National Institute of Animal Health, NARO

Characteristics of domestic highly pathogenic avian influenza viruses in the 2021 season

National Agriculture and Food Research Organization (NARO) has conducted genetic and pathogenicity analysis of H5 highly pathogenic avian influenza virus (HPAIV) identified in domestic poultry farms from November 10, 2021, to May 14, 2022. From the analysis result it was revealed that there were two subtypes of the virus such as H5N8 subtype (2 cases) & H5N1 subtype (23 cases), and three groups of viruses entered the country during the same period based on the characteristics of the hemagglutinin (HA) gene in the 2021 season. Representative viruses from these groups all showed high lethality to chickens, but their infectivity and transmissibility differed between groups. This season's outbreak was the longest lasting to date and included the introduction of multiple virus groups and it is thought that the chances of the virus invading farms also increased much. Therefore, it is necessary to continue to monitor the trend of the HPAIV epidemic and be vigilant against the invasion of the virus into Japan and farms.


Outbreaks caused highly pathogenic avian influenza (HPAI) were confirmed at chicken farms in Akita Prefecture on November 10, 2021, and in Kagoshima Prefecture on November 13, 2021. Then the H5N8 subtype and H5N1 subtype highly pathogenic avian influenza virus (HPAIV) were isolated from dead chickens respectively (Akita strain and Kagoshima strain). Followed to these outbreaks, 23 additional outbreaks of H5N8 and H5N1 HPAIV had been reported until 14 May 2022.

Whole genome of HPAIV isolated from 25 outbreaks were sequenced and phylogenetic tree analysis for the hemagglutinin (HA) gene segment was conducted. The phylogenetic tree showed that H5N8 subtype HPAIV is closely related to "2020-2021 Winter Asian HPAIV (20A)", H5N1 subtype HPAIV is closely related to "2020-2021 Winter European HPAIV (20E)" or "2021-2022 European HPAIV (21E)", and three groups of viruses, 20A, 20E, and 21E, invaded Japan during the same period. In addition, no mutations that increase resistance to existing antiviral drugs or increase infectivity in mammals were observed in the deduced amino acid sequences of all viruses.

While analyzing the relationship between the virus subtypes/groups isolated from poultry and their outbreak times, it was found that H5N8 subtype 20A was detected in Akita and Kagoshima prefectures in early and mid-November, and H5N1 subtype 20E was detected in Kagoshima prefecture in mid-November and outbreaks from these two groups occurred at approximately the same time. 20A caused only two outbreaks in November, while 20E was detected from November to January and May 2022. In this season, 20E had the highest number of outbreaks, and there was no particular geographical bias. 21E was detected from mid-February to mid-May 2022, and its occurrence was limited to Hokkaido and Tohoku regions. Multiple groups of viruses were involved in poultry outbreaks in Hokkaido, Aomori, Akita and Kagoshima prefectures.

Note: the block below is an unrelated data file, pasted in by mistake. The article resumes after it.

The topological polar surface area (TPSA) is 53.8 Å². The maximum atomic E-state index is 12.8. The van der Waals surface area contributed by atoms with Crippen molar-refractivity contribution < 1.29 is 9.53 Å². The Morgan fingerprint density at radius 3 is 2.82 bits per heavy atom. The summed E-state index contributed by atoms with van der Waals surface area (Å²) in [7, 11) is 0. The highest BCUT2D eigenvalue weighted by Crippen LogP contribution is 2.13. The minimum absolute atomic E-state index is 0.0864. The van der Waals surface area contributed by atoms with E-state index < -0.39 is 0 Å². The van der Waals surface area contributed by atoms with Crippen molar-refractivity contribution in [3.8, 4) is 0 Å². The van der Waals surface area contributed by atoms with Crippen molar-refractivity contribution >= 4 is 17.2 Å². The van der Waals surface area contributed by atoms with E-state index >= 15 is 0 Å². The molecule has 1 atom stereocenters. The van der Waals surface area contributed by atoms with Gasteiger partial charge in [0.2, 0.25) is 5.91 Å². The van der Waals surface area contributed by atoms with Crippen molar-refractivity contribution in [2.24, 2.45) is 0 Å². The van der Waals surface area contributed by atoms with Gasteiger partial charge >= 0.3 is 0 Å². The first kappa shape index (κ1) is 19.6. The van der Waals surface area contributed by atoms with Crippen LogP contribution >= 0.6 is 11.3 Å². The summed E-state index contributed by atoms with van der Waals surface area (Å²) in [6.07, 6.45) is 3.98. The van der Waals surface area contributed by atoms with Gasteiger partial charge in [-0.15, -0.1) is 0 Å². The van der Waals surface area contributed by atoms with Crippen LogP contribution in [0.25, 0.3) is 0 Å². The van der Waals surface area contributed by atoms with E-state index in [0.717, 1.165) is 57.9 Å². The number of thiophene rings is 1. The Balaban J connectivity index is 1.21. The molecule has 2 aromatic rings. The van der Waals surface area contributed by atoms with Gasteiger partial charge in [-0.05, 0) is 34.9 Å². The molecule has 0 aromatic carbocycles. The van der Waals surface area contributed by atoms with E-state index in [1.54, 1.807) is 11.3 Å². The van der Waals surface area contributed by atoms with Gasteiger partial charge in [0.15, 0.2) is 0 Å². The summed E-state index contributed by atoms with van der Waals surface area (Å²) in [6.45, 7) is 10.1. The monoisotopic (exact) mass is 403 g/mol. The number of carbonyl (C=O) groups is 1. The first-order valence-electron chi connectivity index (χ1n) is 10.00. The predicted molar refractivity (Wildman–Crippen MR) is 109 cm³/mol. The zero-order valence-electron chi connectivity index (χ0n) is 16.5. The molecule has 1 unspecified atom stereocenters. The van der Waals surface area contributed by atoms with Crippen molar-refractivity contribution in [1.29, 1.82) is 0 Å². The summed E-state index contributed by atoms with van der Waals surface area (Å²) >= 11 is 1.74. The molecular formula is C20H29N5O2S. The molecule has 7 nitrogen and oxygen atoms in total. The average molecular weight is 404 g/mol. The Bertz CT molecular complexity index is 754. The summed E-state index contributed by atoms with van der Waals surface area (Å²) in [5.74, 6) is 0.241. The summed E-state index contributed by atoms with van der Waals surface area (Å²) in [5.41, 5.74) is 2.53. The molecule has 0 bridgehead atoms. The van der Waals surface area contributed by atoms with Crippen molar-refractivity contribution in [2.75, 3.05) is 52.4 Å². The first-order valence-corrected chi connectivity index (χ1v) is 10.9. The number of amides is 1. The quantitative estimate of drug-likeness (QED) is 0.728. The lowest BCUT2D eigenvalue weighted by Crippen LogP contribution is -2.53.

H5 subtype HPAIV of 20A and 21E groups was also detected in some wild bird or environmental samples from November 8 to May 14 during the same period.

For the classified three groups of viruses, H5N8 subtype Akita strain (20A), H5N1 subtype Kagoshima strain (20E) and Iwate strain (21E), an intravenous inoculation test in chickens was conducted as prescribed by the World Organization for Animal Health (OIE) and it showed a high fatality rate of 100%, exceeding the 75% fatality rate that defines hypervirulence. In addition, when intranasal inoculation tests were conducted on these three strains assuming a natural infection route, depression was observed in infected chickens, and remarkable cyanosis and neurological symptoms were observed in some chickens. As a result of intranasal inoculation test, it was clarified that (1) The difference in infection lethality is about 8 times at the maximum (2) The mean death days for chickens inoculated with a viral titer in which all chickens were infected and died was from 2.2 days at the shortest to 3.5 days at the longest, with a difference of 1.3 days (3) Since the transmissibility from one chicken inoculated with each virus to six chickens cohousing together is 33.3-100%, the infectivity and transmissibility differ among the three groups of virus strains.

From the analysis of outbreak information and detected viruses in poultry and wild birds in the 2021 season, it has become clear that this season's outbreak in poultry continued for the longest period to date, and viruses with different genetic backgrounds and properties entered the country. Therefore, it was thought that the virus brought into the country by wild birds had more opportunities to invade farms.

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